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Photo of Ruth Gates smiling at a microscope examining coral specimen.

Ruth Gates. Elyse Butler photo.

The research work of the late Ruth Gates, coral reef conservation trailblazer, will continue thanks, in part, to a $1 million grant from the National Fish and Wildlife Foundation (NFWF) to the Hawaiʻi Institute of Marine Biology (HIMB) at the University of Hawaiʻi at Mānoa.

Gates, who died on October 25, was leading an effort to develop “super corals” to withstand ocean water that is becoming warmer and more acidic, conditions that make coral vulnerable to bleaching and massive die-offs.

Gates Coral Lab members scuba diving and tending to corals, click for larger image

Gates Coral Lab members placing fragments of more resilient corals at an experimental nursery site in Kāneʻohe Bay.

Coral reefs are the most diverse and threatened of the designated “resiliency hubs” that provide protection to communities, fish and wildlife. These ecosystems can dissipate up to 97 percent of wave energy caused by storms and buffer sea level rise impacts, providing coastal protection for an estimated 200 million people worldwide. However, it is predicted that only 10 percent of corals will survive past 2050 as ocean temperatures continue to increase.

While the Coral Assisted Evolution project, funded by Paul G. Allen Philanthropies, will continue to explore ways to make “super corals,” the new funding will address coastal protection by restoring selected reefs in Hawaiʻi with these resilient corals.

“We are beyond excited, as this allows us to carry on Ruth’s research vision,” said Kira Hughes, project manager at the Gates Coral Lab. “Most importantly, this allows lab members to stay together as a team, so we can carry out research in Ruth’s honor.”

Through the NFWF funding, the Gates Lab will be working with new partners, the National Oceanic and Atmospheric Administration (NOAA), Hawaiʻi state Department of Aquatic Resources (DAR) and Mālama Maunalua (MM).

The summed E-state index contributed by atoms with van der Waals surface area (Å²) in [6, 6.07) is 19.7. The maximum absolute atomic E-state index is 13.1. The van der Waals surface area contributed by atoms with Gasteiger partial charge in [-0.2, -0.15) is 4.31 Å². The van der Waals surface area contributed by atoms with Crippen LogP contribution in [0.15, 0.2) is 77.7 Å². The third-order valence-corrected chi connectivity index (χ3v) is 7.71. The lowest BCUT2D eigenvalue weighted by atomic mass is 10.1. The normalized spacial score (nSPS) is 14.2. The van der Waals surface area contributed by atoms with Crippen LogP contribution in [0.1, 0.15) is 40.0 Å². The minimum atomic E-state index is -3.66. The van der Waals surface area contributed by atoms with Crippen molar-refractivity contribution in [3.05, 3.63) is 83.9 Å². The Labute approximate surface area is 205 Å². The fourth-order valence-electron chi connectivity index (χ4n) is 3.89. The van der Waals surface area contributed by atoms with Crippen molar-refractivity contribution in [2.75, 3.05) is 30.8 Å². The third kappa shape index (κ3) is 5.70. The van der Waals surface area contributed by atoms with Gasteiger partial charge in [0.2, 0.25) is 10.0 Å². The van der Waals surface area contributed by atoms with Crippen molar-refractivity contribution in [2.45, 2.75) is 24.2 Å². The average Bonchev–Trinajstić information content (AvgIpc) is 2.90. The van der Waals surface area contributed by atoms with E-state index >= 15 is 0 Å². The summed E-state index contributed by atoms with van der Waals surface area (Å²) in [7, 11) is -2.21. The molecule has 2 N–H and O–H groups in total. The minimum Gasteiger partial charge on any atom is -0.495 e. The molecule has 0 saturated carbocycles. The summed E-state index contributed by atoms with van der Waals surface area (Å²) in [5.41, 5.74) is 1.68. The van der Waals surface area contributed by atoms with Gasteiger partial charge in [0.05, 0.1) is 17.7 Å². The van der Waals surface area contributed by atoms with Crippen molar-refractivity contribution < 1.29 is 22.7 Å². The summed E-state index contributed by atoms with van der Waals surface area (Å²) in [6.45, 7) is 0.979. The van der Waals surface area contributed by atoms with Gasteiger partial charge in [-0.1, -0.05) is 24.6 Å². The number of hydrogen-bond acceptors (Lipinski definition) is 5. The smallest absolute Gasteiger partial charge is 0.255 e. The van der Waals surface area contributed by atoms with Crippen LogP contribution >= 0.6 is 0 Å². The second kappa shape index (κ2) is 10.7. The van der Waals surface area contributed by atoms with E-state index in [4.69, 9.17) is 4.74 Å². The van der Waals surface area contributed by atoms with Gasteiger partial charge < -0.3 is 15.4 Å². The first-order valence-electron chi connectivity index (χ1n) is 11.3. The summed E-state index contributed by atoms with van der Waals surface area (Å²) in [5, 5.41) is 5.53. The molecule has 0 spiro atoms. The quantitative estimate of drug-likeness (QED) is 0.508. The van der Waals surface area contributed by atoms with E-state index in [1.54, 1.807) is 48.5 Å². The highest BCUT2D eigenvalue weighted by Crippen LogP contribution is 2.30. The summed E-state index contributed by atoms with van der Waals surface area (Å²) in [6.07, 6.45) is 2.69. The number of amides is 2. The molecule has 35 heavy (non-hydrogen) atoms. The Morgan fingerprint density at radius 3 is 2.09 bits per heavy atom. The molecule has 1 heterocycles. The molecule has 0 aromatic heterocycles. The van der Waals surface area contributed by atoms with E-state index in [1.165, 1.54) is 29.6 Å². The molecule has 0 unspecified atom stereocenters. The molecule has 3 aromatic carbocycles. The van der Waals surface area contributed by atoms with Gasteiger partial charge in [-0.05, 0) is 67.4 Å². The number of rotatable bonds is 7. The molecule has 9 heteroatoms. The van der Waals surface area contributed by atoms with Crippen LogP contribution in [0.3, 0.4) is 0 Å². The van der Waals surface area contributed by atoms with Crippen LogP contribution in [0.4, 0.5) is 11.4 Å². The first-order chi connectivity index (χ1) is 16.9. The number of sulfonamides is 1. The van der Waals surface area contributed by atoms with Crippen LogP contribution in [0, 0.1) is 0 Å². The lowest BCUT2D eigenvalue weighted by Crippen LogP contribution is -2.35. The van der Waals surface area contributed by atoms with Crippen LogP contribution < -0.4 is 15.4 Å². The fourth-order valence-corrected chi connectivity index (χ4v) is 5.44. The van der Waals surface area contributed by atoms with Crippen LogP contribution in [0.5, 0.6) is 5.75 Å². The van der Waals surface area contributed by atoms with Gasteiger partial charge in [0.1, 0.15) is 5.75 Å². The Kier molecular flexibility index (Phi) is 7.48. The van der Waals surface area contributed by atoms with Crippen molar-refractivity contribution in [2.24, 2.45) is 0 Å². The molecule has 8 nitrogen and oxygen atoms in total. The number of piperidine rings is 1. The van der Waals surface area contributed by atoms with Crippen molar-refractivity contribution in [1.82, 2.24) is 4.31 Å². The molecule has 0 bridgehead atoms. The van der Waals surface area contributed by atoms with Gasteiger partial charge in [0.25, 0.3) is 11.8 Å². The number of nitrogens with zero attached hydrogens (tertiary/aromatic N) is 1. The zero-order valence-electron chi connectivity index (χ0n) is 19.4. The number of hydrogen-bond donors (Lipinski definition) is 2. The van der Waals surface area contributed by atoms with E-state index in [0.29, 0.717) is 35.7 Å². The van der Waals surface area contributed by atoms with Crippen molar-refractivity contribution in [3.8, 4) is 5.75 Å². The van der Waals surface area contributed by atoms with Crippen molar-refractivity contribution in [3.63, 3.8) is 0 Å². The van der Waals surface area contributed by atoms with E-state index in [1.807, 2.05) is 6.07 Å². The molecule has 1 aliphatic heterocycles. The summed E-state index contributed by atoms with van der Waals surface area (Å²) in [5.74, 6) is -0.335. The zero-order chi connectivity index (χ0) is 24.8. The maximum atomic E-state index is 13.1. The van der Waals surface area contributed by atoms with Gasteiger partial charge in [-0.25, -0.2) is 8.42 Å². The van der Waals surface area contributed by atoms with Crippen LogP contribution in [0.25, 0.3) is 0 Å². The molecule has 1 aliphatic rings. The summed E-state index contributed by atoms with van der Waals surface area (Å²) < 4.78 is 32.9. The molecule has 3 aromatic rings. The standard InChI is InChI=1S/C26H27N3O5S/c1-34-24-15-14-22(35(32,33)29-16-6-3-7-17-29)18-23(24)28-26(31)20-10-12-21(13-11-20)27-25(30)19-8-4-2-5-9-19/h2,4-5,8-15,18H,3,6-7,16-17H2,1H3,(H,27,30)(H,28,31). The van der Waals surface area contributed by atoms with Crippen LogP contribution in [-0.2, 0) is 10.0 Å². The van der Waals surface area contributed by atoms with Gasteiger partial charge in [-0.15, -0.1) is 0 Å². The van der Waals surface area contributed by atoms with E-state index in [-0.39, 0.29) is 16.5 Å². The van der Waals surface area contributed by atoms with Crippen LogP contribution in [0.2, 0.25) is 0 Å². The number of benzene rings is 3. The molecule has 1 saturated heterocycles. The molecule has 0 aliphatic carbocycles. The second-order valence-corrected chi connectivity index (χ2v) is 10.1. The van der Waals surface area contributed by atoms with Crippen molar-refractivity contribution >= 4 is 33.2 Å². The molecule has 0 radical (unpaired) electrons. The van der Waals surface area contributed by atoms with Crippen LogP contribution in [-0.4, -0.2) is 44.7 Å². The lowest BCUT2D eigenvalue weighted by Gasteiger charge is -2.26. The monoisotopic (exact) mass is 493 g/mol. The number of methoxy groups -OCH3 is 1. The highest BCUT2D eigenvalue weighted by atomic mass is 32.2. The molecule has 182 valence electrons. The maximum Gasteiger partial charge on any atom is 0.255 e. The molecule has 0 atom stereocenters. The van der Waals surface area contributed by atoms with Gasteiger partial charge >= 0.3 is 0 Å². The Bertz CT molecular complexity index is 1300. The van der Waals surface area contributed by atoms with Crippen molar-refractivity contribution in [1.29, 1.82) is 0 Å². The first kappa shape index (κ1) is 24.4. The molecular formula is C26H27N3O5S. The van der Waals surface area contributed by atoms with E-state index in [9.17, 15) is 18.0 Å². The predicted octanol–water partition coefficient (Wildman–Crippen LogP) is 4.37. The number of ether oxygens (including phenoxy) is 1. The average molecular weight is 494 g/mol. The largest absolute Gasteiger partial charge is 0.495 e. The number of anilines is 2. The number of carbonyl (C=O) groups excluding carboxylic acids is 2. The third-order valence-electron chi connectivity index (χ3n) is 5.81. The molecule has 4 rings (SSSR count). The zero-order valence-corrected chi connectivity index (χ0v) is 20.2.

Continuing Ruth Gates’ legacy

During this three-year, novel project the team will identify coral stocks that are more resilient to thermal stress, grow them within in situ nurseries, and propagate them along the south and east shores of Oʻahu. Two of the main reef-building species in Hawaiʻi will be targeted at three sites: Kāneʻohe Bay, Maunalua Bay and near Daniel K. Inouye International Airport in Honolulu.

NOAA and DAR are specifically mandated to conduct coral restoration and have existing permits. HIMB offers expertise on coral thermal stress tolerance, and MM will engage community members to enhance transferability.

The partners plan to develop a model for effective natural coastal protection for communities, fish and wildlife, with best practices that can be scaled up for greatest impact.

Said Hughes, “The ultimate outcome is shoreline protection from coral reefs that are more resilient to thermal stress.”

The Dr. Ruth D. Gates Memorial Student Support Fund has been established to continue her legacy of world-class research and efforts to preserve coral reefs in the face of warming seas by supporting the next generation of scientists. Gifts to this fund will support undergraduate and graduate students researching coral reefs at HIMB.

See the full story on the School of Ocean and Earth Science and Technology website.